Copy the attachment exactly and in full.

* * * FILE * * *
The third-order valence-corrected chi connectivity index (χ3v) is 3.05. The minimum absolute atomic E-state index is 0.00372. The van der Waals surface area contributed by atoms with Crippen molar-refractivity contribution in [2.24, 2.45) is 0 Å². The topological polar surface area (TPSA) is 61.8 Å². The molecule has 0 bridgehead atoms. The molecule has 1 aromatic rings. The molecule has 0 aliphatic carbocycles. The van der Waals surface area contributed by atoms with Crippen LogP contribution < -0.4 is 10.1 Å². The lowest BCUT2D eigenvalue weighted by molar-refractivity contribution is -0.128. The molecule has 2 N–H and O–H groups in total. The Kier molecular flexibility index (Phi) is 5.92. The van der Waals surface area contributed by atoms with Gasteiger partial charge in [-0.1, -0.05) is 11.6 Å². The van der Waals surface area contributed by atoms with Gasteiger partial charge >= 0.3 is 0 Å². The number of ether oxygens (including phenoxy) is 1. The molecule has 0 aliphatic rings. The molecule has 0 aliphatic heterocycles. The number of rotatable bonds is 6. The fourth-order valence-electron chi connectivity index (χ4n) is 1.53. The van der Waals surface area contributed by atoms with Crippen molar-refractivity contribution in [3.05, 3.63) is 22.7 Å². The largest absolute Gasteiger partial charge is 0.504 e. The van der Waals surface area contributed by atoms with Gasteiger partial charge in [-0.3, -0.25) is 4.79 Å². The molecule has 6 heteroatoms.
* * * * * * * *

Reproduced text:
The third-order valence-corrected chi connectivity index (χ3v) is 3.05. The minimum absolute atomic E-state index is 0.00372. The van der Waals surface area contributed by atoms with Crippen molar-refractivity contribution in [2.24, 2.45) is 0 Å². The topological polar surface area (TPSA) is 61.8 Å². The molecule has 0 bridgehead atoms. The molecule has 1 aromatic rings. The molecule has 0 aliphatic carbocycles. The van der Waals surface area contributed by atoms with Crippen LogP contribution < -0.4 is 10.1 Å². The lowest BCUT2D eigenvalue weighted by molar-refractivity contribution is -0.128. The molecule has 2 N–H and O–H groups in total. The Kier molecular flexibility index (Phi) is 5.92. The van der Waals surface area contributed by atoms with Gasteiger partial charge in [-0.1, -0.05) is 11.6 Å². The van der Waals surface area contributed by atoms with Gasteiger partial charge >= 0.3 is 0 Å². The number of ether oxygens (including phenoxy) is 1. The molecule has 0 aliphatic rings. The molecule has 0 aliphatic heterocycles. The number of rotatable bonds is 6. The fourth-order valence-electron chi connectivity index (χ4n) is 1.53. The van der Waals surface area contributed by atoms with Crippen molar-refractivity contribution in [3.05, 3.63) is 22.7 Å². The largest absolute Gasteiger partial charge is 0.504 e. The van der Waals surface area contributed by atoms with Gasteiger partial charge in [-0.3, -0.25) is 4.79 Å². The molecule has 6 heteroatoms.